Jess Mikhail, Illustrator
Interview by Hereward LM Proops.
Booksquawk: How did you come to be a children's book illustrator?
I went down the 'art' route at school and college not really knowing what an illustrator was. I knew I wanted to be creative and draw but during my art foundation year my tutors criticized my work as being 'too illustrative'. It was then that I realized that was exactly what I wanted to be! I stumbled upon a brilliant Illustration course at Loughborough University and it went from there.
Booksquawk: What is your favourite children's book of all time?
That's a hard question because I like so many different books for so many reasons. I love 'Dogga' by Shirley Hughes because the story is so involving and when I was a child, I remember feeling so sad at the thought of the little boy and his toy dog being separated. I'm not all that keen on the illustrations though - too much brown for me.
I love 'Olivia' by Ian Falconer on the other hand because I think the illustrations are so expressive and funny - so much character comes through in each drawing that there doesn't need to be much of a story at all.
Booksquawk: Where do you get your inspiration from?
I love fabrics and wallpaper so the patterns in my work come from that. As for my characters, I like 70's children's book illustrations. When my ideas run dry and I need inspiration I find watching Sesame Street or The Muppets does the trick. I think Jim Henson is my hero. The rest comes from spending too much time with my fluffy dog and my strange mind I guess.
Booksquawk: Which other artists or illustrators do you admire?
Richard Scarry, Alain Grée, Pat Hutchins, Jim Henson, Tove Jansson...
Booksquawk: Tell us a little bit about the creative process. Do you have a fixed idea of what you want to draw before you put pen to paper or is the process a bit more organic? Do you have any particular space in which you work best?
Very organic, yes. I draw in pen and I think very little about what I am going to draw. More often than not, I hate it and screw it up and throw it away. Then sometimes, I like what I have drawn and my idea starts from there. A slow way of working perhaps...
My flat needs to be tidy otherwise I cannot work in it. Radio 4 needs to be on and I need a cup of hot tea at my desk.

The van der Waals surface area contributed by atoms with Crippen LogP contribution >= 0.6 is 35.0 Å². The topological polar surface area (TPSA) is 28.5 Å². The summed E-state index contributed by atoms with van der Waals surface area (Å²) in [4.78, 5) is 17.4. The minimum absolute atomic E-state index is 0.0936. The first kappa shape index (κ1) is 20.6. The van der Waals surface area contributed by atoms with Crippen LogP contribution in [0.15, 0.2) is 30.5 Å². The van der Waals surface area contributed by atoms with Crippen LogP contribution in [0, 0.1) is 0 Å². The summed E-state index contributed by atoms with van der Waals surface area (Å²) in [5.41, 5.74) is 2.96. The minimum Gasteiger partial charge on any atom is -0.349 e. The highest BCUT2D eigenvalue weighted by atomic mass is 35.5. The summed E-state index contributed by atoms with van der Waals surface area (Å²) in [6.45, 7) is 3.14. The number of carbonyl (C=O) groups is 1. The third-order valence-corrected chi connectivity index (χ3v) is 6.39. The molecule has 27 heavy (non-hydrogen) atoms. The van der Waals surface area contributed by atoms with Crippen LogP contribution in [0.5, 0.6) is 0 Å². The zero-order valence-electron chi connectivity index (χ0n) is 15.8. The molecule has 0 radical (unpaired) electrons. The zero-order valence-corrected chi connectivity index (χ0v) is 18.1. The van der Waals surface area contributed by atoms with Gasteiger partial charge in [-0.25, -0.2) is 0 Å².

Booksquawk: Writers are terrible creatures of habit and often have very rigid writing routines. Is this the same for illustrators? Do you have a routine when working?
Yes, as mentioned above, my flat need to be in order. I am also very strict with myself when it comes to when I work. I like to work between 9-5 so that I feel I have fitted a proper working day into my day. I do this because I am so easily distracted by absolutely everything especially coffee with friends and charity shops. If I didn't do it then I just know that nothing would get done. It's difficult though...
Booksquawk: “I Love You, Little Monster” is a beautiful book. How did the collaboration with Giles Andreae come about? How long did the book take you to draw?
Thank you for saying it is beautiful. It is my first picture book. Before that I mainly illustrated educational books. It took me a very long time, probably because it was my first and it was a massive learning curve. I still find it hard to look at it without remembering the time and pain it took ha ha. It was pure chance that Giles and I came to work on the book together. I was working on a book with Eva Katzler (Florentine and Pig) and Eva taught Giles' son the piano. He saw my drawings for Florentine and Pig and then contacted me. I am still very excited by the thought of illustrating a book for Giles Andreae, he is very talented.
Booksquawk: I couldn't help but notice that there are a lot of different textures and patterns in your illustrations. How do you work them into the pictures? Do you like using computers or do you wrestle with modern technology?
Arrrrggggh! Horrible, horrible computers. I swore I would never use one but these days it is essential. I can't imagine doing everything by hand as it would take so long. I wrestle very much with them. I have just bought a new imac and am now wrestling with Photoshop CS5. If it wasn't for my computer however, I wouldn't be able to add patterns and textures so easily.
Booksquawk: Anything else in the pipeline at the moment?
I am working on a series of books called “Penny Dreadful”. They are older children's fiction so the illustrations are black and white. So far there are four in the series. The first one, “Penny Dreadful Is A Magnet For Disaster” has recently been shortlisted for the Roald Dahl Funny Prize 2011. Joanna Nadine is the author and she is a hilarious writer.
“Florentine and Pig Have A Very Lovely Picnic” is also due out this summer. It is the first of four books about a little girl and a pig who get up to all sorts of adventures. It is based around cookery and craft and is created by Eva Katzler www.florentineandpig.com.
Read the Booksquawk review of "I Love You, Little Monster" here.